On yet another (possibly mutant) hand, while it was good for Matt’s continued health and well-being, it was terrible for Foggy’s because it was 3D, surround sound, high-definition, hardcore porn.

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BTS as things my family has said in our group chat

Seokjin: I had chocolate chip cookies for breakfast, a cheeseburger and curly fries for lunch, and a chicken quesadilla and carrot cake for dinner

Yoongi: I’m glad I don’t have many Facebook friends

Hoseok: I’m too happy right now. You can’t hurt me

Namjoon: “The effect is of movement and stillness, human time and geologic time, collapsed” 

Jimin: I love the sky, don’t you just love the sky, cause I just love the sky

Taehyung: Dogs are superior to humans and every other creature on earth

Jungkook: I still have to take two math classes *crying emoji* *skull emoji* *coffin emoji*

4

111116 [ kinyoubi ]
—I didn’t go to school yesterday but I made an explosion box for earth science about the geologic time scale. was inspired by the stars I’ve been reblogging all week.

(the moon broke off before I could submit it ;-;)

Marie Tharp (1920-2006) was an American geologist and oceanographic cartographer who, with Bruce Heezen, created the first scientific map of the entire ocean floor. Tharp’s work revealed the presence of the Mid-Atlantic Ridge and revolutionized scientific understanding of continental drift.

Heezen collected data for research purposes and Tharp used his information to compile their physiographic diagrams. During this process, she confirmed previous predictions when she made an important discovery: a rift on the Mid-Atlantic Ridge. Tharp’s visual interpretations of the sea-floor data contributed to the reintroduction of continental drift theory and the 1960s geological revolution. At a time when most women were excluded from scientific careers, Tharp, initially a research assistant, succeeded in this competitive arena.

Tharp and Heezen published their first physiographic map of the North Atlantic in 1957. Collaborating with the Austrian landscape painter Heinrich Berann, they published their map of the entire ocean floor in 1977. Although for a time Heezen favored the expanding Earth hypothesis, under Tharp’s direction he turned to the alternative theories of plate tectonics and continental drift.

sometimes i start thinking about ‘deep time’ and i get almost vertiginous.

not even geologic time-scales! or cosmic time-scales! just human time-scales!

but there is more time between the rise of agriculture/people in catal hoyuk and the pyramids than there is between the pyramids and now

there is more time between the domestication of the dog and catal hoyuk than there is between the founding of that settlement and now

there is more time between the first anatomically modern humans and the domestication of the wolf than there is between dogs and now

those people who lived 5000, 12,000, 40,000, 120,000 years ago (and even well before) they were people, with inner lives and hopes and fears and dreams and if you took one of them as an infant and plopped them into 2016 society they’d grow up tech-savvy and fluent in fucking internet memes because biologically/mentally they’re identical to current people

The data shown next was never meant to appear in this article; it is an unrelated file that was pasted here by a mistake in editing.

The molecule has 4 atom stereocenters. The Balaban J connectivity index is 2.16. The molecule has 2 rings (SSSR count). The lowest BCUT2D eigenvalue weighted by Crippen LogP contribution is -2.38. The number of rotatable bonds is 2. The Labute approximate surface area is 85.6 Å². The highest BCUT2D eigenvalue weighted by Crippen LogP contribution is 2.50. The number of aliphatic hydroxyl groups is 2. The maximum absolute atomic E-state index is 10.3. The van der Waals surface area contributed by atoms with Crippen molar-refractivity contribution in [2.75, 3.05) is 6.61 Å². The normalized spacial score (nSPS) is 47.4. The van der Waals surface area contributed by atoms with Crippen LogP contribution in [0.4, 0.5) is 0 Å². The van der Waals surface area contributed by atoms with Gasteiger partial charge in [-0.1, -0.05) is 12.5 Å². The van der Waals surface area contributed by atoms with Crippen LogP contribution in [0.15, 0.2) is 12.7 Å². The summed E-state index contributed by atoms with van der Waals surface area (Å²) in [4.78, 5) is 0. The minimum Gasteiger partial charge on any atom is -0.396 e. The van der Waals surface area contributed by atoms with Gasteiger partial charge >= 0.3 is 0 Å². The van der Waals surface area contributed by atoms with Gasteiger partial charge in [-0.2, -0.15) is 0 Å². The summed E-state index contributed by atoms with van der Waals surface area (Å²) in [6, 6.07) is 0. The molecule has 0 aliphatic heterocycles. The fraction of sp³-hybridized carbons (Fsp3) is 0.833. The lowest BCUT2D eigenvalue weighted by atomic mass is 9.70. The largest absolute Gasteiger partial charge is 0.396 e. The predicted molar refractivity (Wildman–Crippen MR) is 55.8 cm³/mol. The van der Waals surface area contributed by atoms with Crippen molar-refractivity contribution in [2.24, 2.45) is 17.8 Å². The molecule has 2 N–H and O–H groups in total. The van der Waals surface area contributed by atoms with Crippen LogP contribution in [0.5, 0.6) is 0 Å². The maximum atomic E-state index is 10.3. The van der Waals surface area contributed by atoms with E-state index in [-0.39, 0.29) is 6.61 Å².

the overwhelming majority of human history- just talking about h. sapiens sapiens here for the sake of argument though pre-sapiens homonids were likely also ‘people’ in very real and significant ways -we all lived and died in small bands, told stories, cooperated, fought, muddled along

then some clever asshole(s) figured out ‘hey the place where we keep throwing those waste seeds sure is growing a whole lot of edible plants. HMMMM’ and things started changing.

and that was EIGHT THOUSAND YEARS BEFORE ANYONE EVEN THOUGHT UP CUNEIFORM

WHICH IS ALMOST SIX THOUSAND YEARS OLD

like, okay, i can wrap my head around ‘humanity is a blip on the earth’s time scale’. An even smaller blip on the cosmic scale. But to a mere mortal shmuck, humanity itself, the tiniest most insignificant blip on the cosmic radar, is vast

fucking agriculture is at best a tenth of human history. cities? More like a twentieth

just… whoa

Neoceratosauria

By José C. Cortés on @ryuukibart

Group: Neoceratosauria

Classification: Cellular Life, Archaea, Proteoarchaeota, Eukaryota, Unikota, Opisthokonta, Holozoa, Filozoa, Metazoa, Eumetazoa, Planulozoa, Bilatera, Nephrozoa, Deuterostomia, Chordata, Craniata, Vertebrata, Gnathostomata, Eugnathostomata, Teleostomi, Euteleostomi, Sarcopterygii, Rhipidistia, Tetrapodomorpha, Eotetrapodiforms, Elpistostegalia, Stegocephalia, Tetrapoda, Reptiliomorpha, Anthracosauria, Batrachosauria, Cotylosauria, Amniota, Sauropsida, Eureptilia, Romeriida, Diapsida, Neodiapsida, Sauria, Archosauromorpha, Archelosauria, Archosauriformes, Crurotarsi, Archosauria, Avemetatarsalia, Ornithodira, Dinosauromorpha, Dinosauriformes, Dinosauria, Saurischia, Eusaurischia, Theropoda, Neotheropoda, Averostra, Ceratosauria

Definition: The clade of the most recent common ancestor of Ceratosaurus and Carnotaurus, and all of that most recent common ancestor’s descendants. 

Organisms Within: The clades Ceratosauridae and Abelisauroidea

Time Range: Given this is another node-based clade, we can only guess at when the earliest member of this group evolved. Since earliest known Abelisauroids are from the earliest portion of the Middle Jurassic, it stands to reason that the earliest Neoceratosaur had to evolve before this; the best guess at such is shown below.